The U.S. government has launched a sweeping study of rising sports-related concussions among the youth, amid concerns that the injuries may have contributed to the suicides of professional football players.
The Institute of Medicine, part of the National Academies of Science, will probe sports-related concussions in young people from elementary school through early adulthood. The study will include military personnel and their dependents, and review concussions and risk factors.
The study, one of the most extensive ever done, will be scrutinized intently by Americans worried about brain injuries in sports, said Robert Graham, head of the panel carrying out the study.
"You start talking about, 'Is it safe for Sally to be playing soccer?,' you get lots of public interest," Graham, a public health expert at George Washington University in Washington, said after the committee's first meeting.
He said the panel likely would submit its report to the Institute of Medicine in the middle of the summer, with publication expected in late 2013.
A 2010 study by the U.S. Centers for Disease Control and Prevention (CDC) found that U.S. emergency rooms yearly treat 173,000 temporary brain injuries, including concussions, related to sports or recreation among people less than 19 years of age.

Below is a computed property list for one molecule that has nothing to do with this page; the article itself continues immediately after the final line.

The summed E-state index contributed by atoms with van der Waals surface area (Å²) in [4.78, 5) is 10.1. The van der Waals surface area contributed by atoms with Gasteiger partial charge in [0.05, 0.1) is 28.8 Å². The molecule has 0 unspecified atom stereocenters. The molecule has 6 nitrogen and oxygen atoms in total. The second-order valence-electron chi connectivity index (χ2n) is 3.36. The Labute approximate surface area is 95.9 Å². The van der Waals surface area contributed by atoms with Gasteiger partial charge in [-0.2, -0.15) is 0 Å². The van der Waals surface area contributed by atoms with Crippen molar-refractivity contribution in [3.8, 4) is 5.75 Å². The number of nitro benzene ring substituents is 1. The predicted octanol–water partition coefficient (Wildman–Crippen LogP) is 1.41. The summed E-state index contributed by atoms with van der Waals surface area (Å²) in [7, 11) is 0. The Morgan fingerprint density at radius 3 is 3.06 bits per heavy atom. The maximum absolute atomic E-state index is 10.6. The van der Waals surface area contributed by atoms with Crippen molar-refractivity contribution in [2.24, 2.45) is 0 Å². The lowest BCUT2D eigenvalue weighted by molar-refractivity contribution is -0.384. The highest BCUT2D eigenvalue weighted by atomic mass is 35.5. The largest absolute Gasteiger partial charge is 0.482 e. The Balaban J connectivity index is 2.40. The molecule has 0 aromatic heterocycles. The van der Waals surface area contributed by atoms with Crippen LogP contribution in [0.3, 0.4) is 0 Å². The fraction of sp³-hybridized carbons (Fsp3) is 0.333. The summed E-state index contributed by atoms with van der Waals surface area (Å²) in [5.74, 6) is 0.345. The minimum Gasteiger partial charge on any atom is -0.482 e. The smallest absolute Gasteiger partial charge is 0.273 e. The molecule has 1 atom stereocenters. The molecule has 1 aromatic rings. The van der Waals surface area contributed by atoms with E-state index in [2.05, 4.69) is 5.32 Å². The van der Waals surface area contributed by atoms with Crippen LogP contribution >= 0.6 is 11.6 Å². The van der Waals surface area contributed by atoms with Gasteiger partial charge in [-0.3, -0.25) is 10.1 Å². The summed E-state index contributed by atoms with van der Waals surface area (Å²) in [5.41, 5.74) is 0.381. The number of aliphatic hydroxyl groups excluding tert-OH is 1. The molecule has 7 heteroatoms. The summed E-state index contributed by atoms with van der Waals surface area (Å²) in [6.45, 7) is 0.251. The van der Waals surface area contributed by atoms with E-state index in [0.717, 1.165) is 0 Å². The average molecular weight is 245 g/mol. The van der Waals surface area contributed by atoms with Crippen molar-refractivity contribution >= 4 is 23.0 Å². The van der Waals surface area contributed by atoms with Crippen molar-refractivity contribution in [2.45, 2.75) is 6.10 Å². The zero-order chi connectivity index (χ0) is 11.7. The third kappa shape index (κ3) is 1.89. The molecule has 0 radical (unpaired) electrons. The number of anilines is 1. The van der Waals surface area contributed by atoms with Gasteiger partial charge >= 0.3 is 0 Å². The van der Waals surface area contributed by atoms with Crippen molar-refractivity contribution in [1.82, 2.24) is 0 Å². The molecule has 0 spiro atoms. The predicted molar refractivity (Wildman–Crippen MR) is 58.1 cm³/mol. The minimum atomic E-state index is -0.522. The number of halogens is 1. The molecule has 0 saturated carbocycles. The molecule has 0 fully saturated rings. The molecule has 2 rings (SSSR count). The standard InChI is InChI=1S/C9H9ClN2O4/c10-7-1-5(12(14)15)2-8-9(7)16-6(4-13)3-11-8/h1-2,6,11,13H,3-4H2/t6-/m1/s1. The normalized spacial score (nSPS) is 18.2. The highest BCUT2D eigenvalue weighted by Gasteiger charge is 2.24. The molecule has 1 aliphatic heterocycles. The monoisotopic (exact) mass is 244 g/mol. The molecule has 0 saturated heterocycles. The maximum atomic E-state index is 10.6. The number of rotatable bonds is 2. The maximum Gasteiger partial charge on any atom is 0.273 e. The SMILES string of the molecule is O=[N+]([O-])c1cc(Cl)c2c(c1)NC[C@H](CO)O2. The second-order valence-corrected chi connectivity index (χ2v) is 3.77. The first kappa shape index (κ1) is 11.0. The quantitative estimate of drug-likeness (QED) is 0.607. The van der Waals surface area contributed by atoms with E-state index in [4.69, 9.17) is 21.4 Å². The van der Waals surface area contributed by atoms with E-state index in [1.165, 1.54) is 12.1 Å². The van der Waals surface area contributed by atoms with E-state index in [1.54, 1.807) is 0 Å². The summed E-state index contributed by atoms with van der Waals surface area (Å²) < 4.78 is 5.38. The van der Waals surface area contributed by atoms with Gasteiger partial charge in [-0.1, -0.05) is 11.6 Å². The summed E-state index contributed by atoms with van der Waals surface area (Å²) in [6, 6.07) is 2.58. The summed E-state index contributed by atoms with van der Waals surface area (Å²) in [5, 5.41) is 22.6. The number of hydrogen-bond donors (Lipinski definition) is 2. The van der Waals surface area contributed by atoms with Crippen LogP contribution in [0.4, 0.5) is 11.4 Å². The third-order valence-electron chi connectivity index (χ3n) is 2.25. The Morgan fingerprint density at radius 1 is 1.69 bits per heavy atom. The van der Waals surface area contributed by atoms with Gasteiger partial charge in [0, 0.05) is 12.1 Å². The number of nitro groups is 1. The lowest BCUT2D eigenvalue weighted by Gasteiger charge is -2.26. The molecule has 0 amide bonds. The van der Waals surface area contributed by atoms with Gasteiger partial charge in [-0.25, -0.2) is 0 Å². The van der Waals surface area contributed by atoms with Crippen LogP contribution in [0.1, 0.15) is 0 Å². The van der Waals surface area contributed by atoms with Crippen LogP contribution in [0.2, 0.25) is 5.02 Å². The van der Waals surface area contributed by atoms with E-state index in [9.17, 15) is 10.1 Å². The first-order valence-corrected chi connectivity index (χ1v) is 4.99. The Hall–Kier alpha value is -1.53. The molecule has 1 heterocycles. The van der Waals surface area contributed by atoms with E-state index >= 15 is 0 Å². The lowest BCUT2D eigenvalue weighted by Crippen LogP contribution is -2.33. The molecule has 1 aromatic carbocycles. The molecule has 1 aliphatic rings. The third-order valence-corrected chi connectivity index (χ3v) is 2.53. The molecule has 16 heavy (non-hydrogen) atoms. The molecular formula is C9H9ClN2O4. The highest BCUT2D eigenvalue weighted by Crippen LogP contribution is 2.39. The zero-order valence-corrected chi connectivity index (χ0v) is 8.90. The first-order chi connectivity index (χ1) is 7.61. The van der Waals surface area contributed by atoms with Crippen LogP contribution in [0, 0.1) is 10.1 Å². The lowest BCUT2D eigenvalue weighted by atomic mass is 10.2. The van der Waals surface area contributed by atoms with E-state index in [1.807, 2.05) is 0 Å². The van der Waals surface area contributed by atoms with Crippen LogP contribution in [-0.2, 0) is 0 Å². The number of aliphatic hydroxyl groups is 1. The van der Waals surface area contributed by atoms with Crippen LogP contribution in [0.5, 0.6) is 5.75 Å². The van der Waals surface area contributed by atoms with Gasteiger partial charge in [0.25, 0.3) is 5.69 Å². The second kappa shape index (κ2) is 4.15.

The number of emergency room visits for such injuries rose 60 percent in the previous decade among children and adolescents, the CDC study showed.
A separate 2007 study showed that the incidence of brain injury was highest in football and girls' soccer.
About 2,000 former National Football League players sued the league last year, alleging it concealed the risk of brain injury from players while marketing the ferocity of the game.
Concerns about a possible link between concussions and mental illnesses, such as depression, grew in the wake of the suicides of former NFL players Junior Seau, Ray Easterling, and Dave Duerson in the last two years.
Participants at the committee's meeting said there was a shortage of data on sports-related concussions among young people. The number of relevant brains available for study is in the single digits, and many studies lack breakdowns by age.
Sponsors of the study include the Department of Defense, the CDC, and the National Institutes of Health. The panel will also examine studies being done by the CDC and the American Academy of Neurology.